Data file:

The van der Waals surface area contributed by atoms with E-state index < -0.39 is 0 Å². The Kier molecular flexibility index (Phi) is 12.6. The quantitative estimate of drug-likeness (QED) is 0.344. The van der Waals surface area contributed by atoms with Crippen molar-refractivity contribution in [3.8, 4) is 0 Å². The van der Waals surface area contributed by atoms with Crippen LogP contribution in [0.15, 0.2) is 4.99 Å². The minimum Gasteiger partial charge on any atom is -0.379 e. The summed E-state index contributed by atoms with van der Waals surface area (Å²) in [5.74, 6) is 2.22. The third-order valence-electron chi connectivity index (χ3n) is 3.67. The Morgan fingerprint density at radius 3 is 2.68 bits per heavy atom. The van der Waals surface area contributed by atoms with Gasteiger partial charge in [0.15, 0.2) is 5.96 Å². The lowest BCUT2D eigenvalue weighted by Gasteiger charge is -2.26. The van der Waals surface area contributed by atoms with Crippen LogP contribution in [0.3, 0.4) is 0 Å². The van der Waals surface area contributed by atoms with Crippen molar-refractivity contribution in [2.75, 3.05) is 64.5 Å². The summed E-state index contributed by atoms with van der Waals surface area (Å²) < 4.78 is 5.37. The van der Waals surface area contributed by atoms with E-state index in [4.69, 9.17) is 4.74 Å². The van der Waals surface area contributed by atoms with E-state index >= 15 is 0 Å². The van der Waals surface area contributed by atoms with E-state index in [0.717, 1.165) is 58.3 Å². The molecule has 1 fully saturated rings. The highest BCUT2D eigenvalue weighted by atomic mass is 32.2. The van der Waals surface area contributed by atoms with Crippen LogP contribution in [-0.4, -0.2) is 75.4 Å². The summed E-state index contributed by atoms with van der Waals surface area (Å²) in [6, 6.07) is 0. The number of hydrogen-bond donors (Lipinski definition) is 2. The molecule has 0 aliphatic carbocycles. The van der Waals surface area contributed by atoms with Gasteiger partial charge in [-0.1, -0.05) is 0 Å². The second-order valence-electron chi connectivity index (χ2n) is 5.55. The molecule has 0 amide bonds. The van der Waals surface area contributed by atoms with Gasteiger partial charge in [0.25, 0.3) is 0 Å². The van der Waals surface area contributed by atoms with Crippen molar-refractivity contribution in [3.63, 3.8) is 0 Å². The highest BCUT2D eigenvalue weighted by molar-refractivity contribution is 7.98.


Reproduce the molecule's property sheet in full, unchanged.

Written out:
The van der Waals surface area contributed by atoms with E-state index < -0.39 is 0 Å². The Kier molecular flexibility index (Phi) is 12.6. The quantitative estimate of drug-likeness (QED) is 0.344. The van der Waals surface area contributed by atoms with Crippen molar-refractivity contribution in [3.8, 4) is 0 Å². The van der Waals surface area contributed by atoms with Crippen LogP contribution in [0.15, 0.2) is 4.99 Å². The minimum Gasteiger partial charge on any atom is -0.379 e. The summed E-state index contributed by atoms with van der Waals surface area (Å²) in [5.74, 6) is 2.22. The third-order valence-electron chi connectivity index (χ3n) is 3.67. The Morgan fingerprint density at radius 3 is 2.68 bits per heavy atom. The van der Waals surface area contributed by atoms with Gasteiger partial charge in [0.15, 0.2) is 5.96 Å². The lowest BCUT2D eigenvalue weighted by Gasteiger charge is -2.26. The van der Waals surface area contributed by atoms with Crippen LogP contribution in [0.3, 0.4) is 0 Å². The van der Waals surface area contributed by atoms with Crippen molar-refractivity contribution in [2.75, 3.05) is 64.5 Å². The summed E-state index contributed by atoms with van der Waals surface area (Å²) < 4.78 is 5.37. The van der Waals surface area contributed by atoms with E-state index in [4.69, 9.17) is 4.74 Å². The van der Waals surface area contributed by atoms with E-state index >= 15 is 0 Å². The van der Waals surface area contributed by atoms with E-state index in [0.717, 1.165) is 58.3 Å². The molecule has 1 fully saturated rings. The highest BCUT2D eigenvalue weighted by atomic mass is 32.2. The van der Waals surface area contributed by atoms with Crippen LogP contribution in [-0.4, -0.2) is 75.4 Å². The summed E-state index contributed by atoms with van der Waals surface area (Å²) in [6, 6.07) is 0. The number of hydrogen-bond donors (Lipinski definition) is 2. The molecule has 0 aliphatic carbocycles. The van der Waals surface area contributed by atoms with Gasteiger partial charge in [-0.1, -0.05) is 0 Å². The second-order valence-electron chi connectivity index (χ2n) is 5.55. The molecule has 0 amide bonds. The van der Waals surface area contributed by atoms with Gasteiger partial charge in [0.25, 0.3) is 0 Å². The van der Waals surface area contributed by atoms with Crippen molar-refractivity contribution in [3.63, 3.8) is 0 Å². The highest BCUT2D eigenvalue weighted by molar-refractivity contribution is 7.98.